The Economist this week has a very interesting and entertaining article on what a truthful in-flight safety announcement would sound like (see here). We all have heard hundreds of times the safety announcement at the beginning of a flight. I often pay no attention to it, although I sometimes wonder if I have missed something new and crucial. But really, it is always about the same thing. What is annoying is not so much that it is repeated in every flight (they have to do so in order to inform passengers including those that have never flown before), but that a lot of it is rather misleading.
My favorite one is the life-jacket under the seat. As anyone who has done some sailing knows—especially blue-water sailing in the Pacific or the Atlantic Ocean—the chances for anyone to survive more than a few minutes in these waters without a special wet-suit (such as the one they wear during the Volvo Ocean Race but even then that’s not enough—check out what they wear here) is ZERO. So when you look at the life-jacket they give you, it would be completely useless in case of a water landing. Moreover, as The Economist points out, in the history of aviation, “the number of wide-bodied aircraft that have made successful landings on water is zero.” While this does not mean that none could occur in the future, the chances of a successful water landing are probably super small, which adds to the minuscule chances of surviving in the water with your super tiny life-jacket (even if the detachable inflatable slides operate).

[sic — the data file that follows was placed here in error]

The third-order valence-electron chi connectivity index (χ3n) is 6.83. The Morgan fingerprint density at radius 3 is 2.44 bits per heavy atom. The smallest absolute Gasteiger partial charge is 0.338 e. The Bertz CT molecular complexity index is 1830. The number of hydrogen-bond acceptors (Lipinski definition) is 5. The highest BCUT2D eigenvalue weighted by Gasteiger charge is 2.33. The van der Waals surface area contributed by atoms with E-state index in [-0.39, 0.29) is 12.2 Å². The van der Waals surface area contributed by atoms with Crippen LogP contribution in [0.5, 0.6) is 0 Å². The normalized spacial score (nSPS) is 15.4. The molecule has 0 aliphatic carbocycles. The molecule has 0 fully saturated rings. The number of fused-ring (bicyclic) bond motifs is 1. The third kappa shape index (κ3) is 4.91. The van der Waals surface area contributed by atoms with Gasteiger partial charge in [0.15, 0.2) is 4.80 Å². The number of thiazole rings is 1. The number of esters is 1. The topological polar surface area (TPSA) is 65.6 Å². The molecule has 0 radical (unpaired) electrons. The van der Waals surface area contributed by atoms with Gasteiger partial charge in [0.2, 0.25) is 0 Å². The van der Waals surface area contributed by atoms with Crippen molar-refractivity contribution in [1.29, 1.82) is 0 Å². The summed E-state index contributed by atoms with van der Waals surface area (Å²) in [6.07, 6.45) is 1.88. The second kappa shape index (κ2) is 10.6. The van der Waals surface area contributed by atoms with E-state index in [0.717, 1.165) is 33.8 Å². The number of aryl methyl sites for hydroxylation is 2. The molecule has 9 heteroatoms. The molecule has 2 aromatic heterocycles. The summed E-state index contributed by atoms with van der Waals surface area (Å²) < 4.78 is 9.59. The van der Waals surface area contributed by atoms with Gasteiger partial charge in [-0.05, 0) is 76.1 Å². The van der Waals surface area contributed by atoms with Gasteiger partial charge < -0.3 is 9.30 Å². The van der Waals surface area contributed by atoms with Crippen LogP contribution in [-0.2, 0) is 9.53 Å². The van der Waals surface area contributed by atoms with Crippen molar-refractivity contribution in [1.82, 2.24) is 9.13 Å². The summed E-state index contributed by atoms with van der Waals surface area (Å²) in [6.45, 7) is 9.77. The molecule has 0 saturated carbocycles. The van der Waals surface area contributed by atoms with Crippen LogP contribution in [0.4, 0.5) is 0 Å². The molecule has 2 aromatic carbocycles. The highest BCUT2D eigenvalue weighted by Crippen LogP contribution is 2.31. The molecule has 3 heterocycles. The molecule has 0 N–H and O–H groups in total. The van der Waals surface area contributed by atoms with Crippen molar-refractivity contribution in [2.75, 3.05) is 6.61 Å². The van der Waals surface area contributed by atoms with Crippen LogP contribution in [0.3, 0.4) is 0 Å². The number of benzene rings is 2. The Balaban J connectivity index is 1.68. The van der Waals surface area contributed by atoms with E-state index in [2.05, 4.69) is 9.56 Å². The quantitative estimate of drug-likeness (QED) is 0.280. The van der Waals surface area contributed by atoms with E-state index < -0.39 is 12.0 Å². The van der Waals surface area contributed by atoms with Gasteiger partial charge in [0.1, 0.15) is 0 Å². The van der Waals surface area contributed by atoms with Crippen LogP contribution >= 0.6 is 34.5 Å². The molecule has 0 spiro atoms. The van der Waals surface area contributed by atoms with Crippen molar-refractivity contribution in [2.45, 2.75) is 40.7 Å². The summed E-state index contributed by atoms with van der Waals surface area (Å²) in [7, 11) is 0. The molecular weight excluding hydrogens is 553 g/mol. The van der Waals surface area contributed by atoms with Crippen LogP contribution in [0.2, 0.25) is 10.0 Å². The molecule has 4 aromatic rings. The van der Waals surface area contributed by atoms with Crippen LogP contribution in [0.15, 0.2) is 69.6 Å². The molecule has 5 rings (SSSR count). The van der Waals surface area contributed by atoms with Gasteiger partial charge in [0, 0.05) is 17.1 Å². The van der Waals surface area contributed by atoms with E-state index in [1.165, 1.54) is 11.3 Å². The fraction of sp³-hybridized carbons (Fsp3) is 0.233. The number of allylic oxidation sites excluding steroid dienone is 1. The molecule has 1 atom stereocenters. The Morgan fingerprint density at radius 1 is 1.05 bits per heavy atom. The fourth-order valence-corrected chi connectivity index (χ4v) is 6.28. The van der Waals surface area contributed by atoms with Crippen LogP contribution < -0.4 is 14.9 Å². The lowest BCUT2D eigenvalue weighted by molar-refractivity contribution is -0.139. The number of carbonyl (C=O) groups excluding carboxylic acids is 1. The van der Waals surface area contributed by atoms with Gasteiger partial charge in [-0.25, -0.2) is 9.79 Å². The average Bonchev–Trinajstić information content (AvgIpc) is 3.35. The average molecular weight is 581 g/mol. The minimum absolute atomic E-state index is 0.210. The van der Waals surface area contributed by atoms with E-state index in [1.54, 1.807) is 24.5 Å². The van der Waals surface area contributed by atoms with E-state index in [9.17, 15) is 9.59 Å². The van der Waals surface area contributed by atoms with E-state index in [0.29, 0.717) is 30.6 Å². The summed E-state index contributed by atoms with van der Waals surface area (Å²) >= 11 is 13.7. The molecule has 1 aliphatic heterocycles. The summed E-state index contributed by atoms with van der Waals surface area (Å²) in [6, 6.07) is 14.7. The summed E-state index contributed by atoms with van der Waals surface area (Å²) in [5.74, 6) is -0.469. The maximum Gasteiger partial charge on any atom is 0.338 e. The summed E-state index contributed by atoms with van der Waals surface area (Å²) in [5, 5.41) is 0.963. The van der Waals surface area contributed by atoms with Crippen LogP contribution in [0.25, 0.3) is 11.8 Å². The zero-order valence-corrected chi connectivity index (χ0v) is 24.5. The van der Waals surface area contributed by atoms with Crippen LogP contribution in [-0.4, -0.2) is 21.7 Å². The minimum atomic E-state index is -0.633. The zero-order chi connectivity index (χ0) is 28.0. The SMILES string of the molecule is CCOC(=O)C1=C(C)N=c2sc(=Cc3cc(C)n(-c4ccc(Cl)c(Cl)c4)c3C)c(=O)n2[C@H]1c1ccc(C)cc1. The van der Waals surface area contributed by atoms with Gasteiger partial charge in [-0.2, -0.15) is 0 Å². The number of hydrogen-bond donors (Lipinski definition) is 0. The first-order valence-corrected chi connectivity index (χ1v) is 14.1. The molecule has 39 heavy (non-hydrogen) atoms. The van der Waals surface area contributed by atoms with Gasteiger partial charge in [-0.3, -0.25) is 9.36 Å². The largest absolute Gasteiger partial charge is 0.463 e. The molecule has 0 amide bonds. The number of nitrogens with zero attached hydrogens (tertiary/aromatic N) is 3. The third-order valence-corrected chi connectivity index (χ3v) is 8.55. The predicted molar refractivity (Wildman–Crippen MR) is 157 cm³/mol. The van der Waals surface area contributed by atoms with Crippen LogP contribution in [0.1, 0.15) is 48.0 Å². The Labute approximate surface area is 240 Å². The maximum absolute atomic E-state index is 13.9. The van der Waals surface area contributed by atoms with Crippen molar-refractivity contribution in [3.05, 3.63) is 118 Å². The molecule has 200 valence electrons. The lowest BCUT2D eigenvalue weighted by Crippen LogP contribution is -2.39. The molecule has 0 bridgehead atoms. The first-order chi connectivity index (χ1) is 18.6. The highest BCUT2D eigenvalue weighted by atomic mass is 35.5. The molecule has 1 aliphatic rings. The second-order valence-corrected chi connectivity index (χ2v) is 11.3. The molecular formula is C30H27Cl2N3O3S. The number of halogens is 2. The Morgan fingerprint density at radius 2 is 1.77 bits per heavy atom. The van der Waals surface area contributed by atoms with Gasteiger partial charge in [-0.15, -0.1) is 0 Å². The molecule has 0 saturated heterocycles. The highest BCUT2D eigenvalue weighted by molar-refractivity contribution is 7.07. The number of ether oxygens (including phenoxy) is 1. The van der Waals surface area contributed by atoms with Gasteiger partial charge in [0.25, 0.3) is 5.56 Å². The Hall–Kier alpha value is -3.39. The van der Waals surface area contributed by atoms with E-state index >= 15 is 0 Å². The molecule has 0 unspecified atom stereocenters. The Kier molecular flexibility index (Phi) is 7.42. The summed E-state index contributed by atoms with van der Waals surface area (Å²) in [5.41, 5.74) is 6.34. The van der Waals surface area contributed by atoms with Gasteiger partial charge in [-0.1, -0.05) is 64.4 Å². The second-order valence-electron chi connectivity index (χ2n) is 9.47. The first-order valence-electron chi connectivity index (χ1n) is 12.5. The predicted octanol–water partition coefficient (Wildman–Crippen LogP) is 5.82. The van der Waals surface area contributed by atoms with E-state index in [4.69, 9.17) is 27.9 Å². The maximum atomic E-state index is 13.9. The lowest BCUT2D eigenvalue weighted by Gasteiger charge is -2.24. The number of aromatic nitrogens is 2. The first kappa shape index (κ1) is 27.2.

Another myth that The Economist debunks is that of cell phones. They have no effect on the aircraft’s navigation systems. This is what I heard from some pilot too. As The Economist puts it: “if [cell phones] were really dangerous we would not allow them on board at all, if you think about it.”
The really important part of safety on board aircrafts is the seat-belt. Turbulence can cause physical harm and it is important to keep the seat belt fastened at all times. The announcement aboard Veritas Airways in The Economist says: “This is to protect you from the risk of clear-air turbulence, a rare but extremely nasty form of disturbance that can cause severe injury.” I have never experienced such a bad form of turbulence, but during my recent trip back from Auckland-NZ, the plane was hit by a lightning. While it didn’t jolt the plane, I know of cases where lightning has created severe jolting of the aircraft. And in those cases, you want to have your seat-belt on…